I used a combination of pintos, red kidneys, and navy beans. (what I could buy in France, and even then had to go to the ethnic grocery!)....any bean that stays firm after cooking will be fine.

                                                                1. re: sunshine842

                                                                  Gosh, it's hard to believe that the Franks can't give beans.

                                                                  I would think that legumes were distributed well, given cassoulet and other bean dishes they tell.

                                                                  Is America just the best place to get beans? So many brands canned, whatever that means.

                                                                  1. re: FoodFuser

                                                                    Plain old white beans (like navy beans) yes...Lentils, yes. Chickpeas/garbanzos are pretty easy, too, because of the African/north African influence here.

                                                                    Red beans, pintos, cranberries, and black beans? Forget it...fortunately, there are plenty of good ethnic grocers around who stock a good variety of the things I was used to cooking and eating in Florida.

                                                                    1. re: sunshine842

                                                                      I'm glad that you're well with the beans and legumes that will keep you both well fed and flatulent,

                                                                      I might be just lazy when I reach for canned brand of those beans are labeled as Bush's.

                                                                      It's OT, but must share, when feast bean times do get here, it's dried Pintos in force of five pounders.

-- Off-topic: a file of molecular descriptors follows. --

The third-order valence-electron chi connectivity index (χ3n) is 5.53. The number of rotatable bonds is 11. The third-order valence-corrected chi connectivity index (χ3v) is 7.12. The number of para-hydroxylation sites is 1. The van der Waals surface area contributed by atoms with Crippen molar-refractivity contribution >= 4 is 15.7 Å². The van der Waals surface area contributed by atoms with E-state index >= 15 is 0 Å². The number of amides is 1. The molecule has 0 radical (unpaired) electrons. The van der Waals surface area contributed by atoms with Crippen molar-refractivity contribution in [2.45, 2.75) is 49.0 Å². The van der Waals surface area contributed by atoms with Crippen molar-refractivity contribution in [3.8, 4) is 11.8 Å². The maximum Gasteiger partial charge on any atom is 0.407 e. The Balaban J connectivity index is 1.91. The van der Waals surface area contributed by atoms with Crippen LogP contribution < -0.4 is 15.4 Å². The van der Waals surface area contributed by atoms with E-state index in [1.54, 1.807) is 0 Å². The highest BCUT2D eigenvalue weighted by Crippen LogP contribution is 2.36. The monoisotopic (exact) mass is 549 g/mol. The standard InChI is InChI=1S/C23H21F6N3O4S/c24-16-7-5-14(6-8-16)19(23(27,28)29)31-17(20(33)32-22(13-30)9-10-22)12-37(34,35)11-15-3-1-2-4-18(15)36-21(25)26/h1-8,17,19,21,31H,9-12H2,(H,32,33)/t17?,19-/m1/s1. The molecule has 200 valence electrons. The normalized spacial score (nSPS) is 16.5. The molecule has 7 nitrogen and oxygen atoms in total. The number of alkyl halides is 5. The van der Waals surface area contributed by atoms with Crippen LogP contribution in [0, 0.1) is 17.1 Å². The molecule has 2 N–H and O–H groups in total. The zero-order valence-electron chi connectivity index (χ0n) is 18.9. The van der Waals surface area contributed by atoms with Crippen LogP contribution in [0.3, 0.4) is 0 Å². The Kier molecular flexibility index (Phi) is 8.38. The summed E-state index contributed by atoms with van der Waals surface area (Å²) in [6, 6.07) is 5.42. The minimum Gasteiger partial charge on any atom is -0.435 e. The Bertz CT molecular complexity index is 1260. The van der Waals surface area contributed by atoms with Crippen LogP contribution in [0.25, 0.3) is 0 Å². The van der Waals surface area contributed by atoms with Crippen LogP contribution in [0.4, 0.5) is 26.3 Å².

1. re: FoodFuser

                                                                        actually, if you eat beans regularly, the flatulence all but goes away, because your intestinal flora become accustomed to dealing with them, and they no longer cause problems.

                                                                        When I'm in the States, it's Bush's Grillin' Beans....so don't believe for a second that I'm some purist...it's because I have no alternative but to make them from scratch!

                                                                        1. re: sunshine842

                                                                          I am so glad to see that you so regularly
                                                                          Have a chance to get hold of canned beans.

                                                                          Have you thought to give send
                                                                          of a shipload of them
                                                                          to the French who now lack those sweet Bush's?

                                                                          "Twould be good deed indeed
                                                                          to restore to that breed
                                                                          just the concept for which they'd thanks

                                                                          Just a wee bit of beanies
                                                                          that could go with their wienies
                                                                          And be classically good Beans and Franks.

                                                        2. While I have my crushes
                                                          On plain B&M's and Bushes,
                                                          Occasionally when I make a batcha--
                                                          Legumes and Weenies
                                                          I pep up the beanies
                                                          By adding a dash of sriracha!

                                                          (blame FoodFuser...he started it!)

                                                          1 Reply
                                                          1. re: DonShirer

                                                            thanks for a nice tribute to Fuser. I miss him.

                                                          2. Canned beans in various formats are good for no-brainer meals.

                                                            Last night emptied a can of pork and beans into a pot, added a Louisiana hot sausage from my amazing collection of frozen wurst, and when it was hot and ready it went into a bowl with half an avocado laid on top. A to toasted bun rounded things out nicely.